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Tuesday, February 9, 2010

One Step Closer to the Waterfront Park.

Bellevue reviewing draft plan for park on Meydenbauer Bay
By Lynn Porter, Journal Staff Writer, via 
image courtesy of City of Bellevue

...The city of Bellevue is one step closer to creating a new park along Meydenbauer Bay that would connect the waterfront with downtown...

The shoreline of Meydenbauer Bay is mostly privately owned, with housing and leased moorage fenced off to the public...The park will give the public more access to the water and provide areas for picnics, swimming or walking on a boardwalk with views of the city.

Bellevue has included the park in its comprehensive plan for two decades, and has been acquiring property for it since the 1950s. It now owns about 10 acres, which includes three piers where it leases out slips, 11 single-family homes, 51 apartment units and three duplexes, some of which it rents out.  
(The draft master plan is being presented this week.)

The draft plan calls for:
  • Removing two of the three piers. The remaining pier would be expanded and connected to a proposed L-shaped floating boardwalk. The boardwalk would mostly run parallel to the shoreline, allowing habitat there to be restored.
  • Expanding the swimming beach and relocating it to the center part of the park.
  • Creating a grand entry where 100th Avenue Southeast is now, with viewpoints and terraces.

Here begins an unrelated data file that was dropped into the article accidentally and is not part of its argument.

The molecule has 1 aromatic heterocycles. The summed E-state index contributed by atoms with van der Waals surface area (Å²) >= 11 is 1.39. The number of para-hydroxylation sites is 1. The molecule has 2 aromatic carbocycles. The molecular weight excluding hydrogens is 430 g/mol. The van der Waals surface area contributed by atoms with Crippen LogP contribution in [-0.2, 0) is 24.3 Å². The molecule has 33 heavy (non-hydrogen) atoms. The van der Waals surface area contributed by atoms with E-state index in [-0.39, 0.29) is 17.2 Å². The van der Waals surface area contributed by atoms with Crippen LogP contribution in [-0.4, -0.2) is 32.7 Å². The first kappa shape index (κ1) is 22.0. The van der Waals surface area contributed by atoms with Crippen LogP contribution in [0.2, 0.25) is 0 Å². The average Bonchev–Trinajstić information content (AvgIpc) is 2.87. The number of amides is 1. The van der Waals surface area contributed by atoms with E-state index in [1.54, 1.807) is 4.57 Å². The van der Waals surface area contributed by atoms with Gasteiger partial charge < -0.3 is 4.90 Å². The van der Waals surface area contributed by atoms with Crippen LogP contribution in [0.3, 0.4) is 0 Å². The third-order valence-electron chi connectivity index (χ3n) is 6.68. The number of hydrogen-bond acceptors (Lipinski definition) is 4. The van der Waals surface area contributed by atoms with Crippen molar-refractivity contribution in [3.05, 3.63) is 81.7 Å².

• Daylighting a native stream.
  • Creating an elevated walkway from the grand entry to the shoreline.
  • Building two underground parking garages.
  • Creating a community building with a glass front overlooking the water, and the back built into the hillside. It would have an elevator connecting the upper and lower park.
The area just upland from the planned park, east of the grand entry, is mostly 1950s apartment complexes, some of which have been converted to condos, said Cole. The steering committee recommends incentives for redeveloping that area, including increasing density from 30 multifamily dwelling units per acre to 60 and reducing setbacks, but not increasing heights.  
In return, the city wants to have wider pathways to the planned park from downtown, Old Bellevue and other amenities.

For more information, visit the project Web site at: 
or contact Robin Cole at (425)452-6195 ( or Mike Bergstrom at (425)452-6866 (  Full article can be found here. (paid subscription)